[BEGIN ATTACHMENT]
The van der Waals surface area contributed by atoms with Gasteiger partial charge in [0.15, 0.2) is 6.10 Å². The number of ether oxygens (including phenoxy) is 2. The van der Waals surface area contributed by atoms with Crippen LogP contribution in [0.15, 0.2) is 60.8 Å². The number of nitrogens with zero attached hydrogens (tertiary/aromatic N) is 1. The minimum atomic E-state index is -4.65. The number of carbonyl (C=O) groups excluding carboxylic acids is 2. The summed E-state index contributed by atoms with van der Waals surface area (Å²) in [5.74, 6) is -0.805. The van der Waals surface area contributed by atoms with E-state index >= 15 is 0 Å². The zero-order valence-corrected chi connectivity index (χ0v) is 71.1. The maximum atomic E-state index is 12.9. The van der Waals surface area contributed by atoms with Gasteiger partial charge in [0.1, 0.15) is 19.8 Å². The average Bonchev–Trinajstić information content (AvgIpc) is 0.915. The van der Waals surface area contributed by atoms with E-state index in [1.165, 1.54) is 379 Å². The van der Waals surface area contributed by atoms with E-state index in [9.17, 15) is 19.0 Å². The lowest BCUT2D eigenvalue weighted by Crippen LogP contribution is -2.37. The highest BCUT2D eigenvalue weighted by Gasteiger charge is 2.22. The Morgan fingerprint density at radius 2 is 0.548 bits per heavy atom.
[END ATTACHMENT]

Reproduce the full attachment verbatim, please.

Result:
The van der Waals surface area contributed by atoms with Gasteiger partial charge in [0.15, 0.2) is 6.10 Å². The number of ether oxygens (including phenoxy) is 2. The van der Waals surface area contributed by atoms with Crippen LogP contribution in [0.15, 0.2) is 60.8 Å². The number of nitrogens with zero attached hydrogens (tertiary/aromatic N) is 1. The minimum atomic E-state index is -4.65. The number of carbonyl (C=O) groups excluding carboxylic acids is 2. The summed E-state index contributed by atoms with van der Waals surface area (Å²) in [5.74, 6) is -0.805. The van der Waals surface area contributed by atoms with E-state index >= 15 is 0 Å². The zero-order valence-corrected chi connectivity index (χ0v) is 71.1. The maximum atomic E-state index is 12.9. The van der Waals surface area contributed by atoms with Gasteiger partial charge in [0.1, 0.15) is 19.8 Å². The average Bonchev–Trinajstić information content (AvgIpc) is 0.915. The van der Waals surface area contributed by atoms with E-state index in [1.165, 1.54) is 379 Å². The van der Waals surface area contributed by atoms with E-state index in [9.17, 15) is 19.0 Å². The lowest BCUT2D eigenvalue weighted by Crippen LogP contribution is -2.37. The highest BCUT2D eigenvalue weighted by Gasteiger charge is 2.22. The Morgan fingerprint density at radius 2 is 0.548 bits per heavy atom.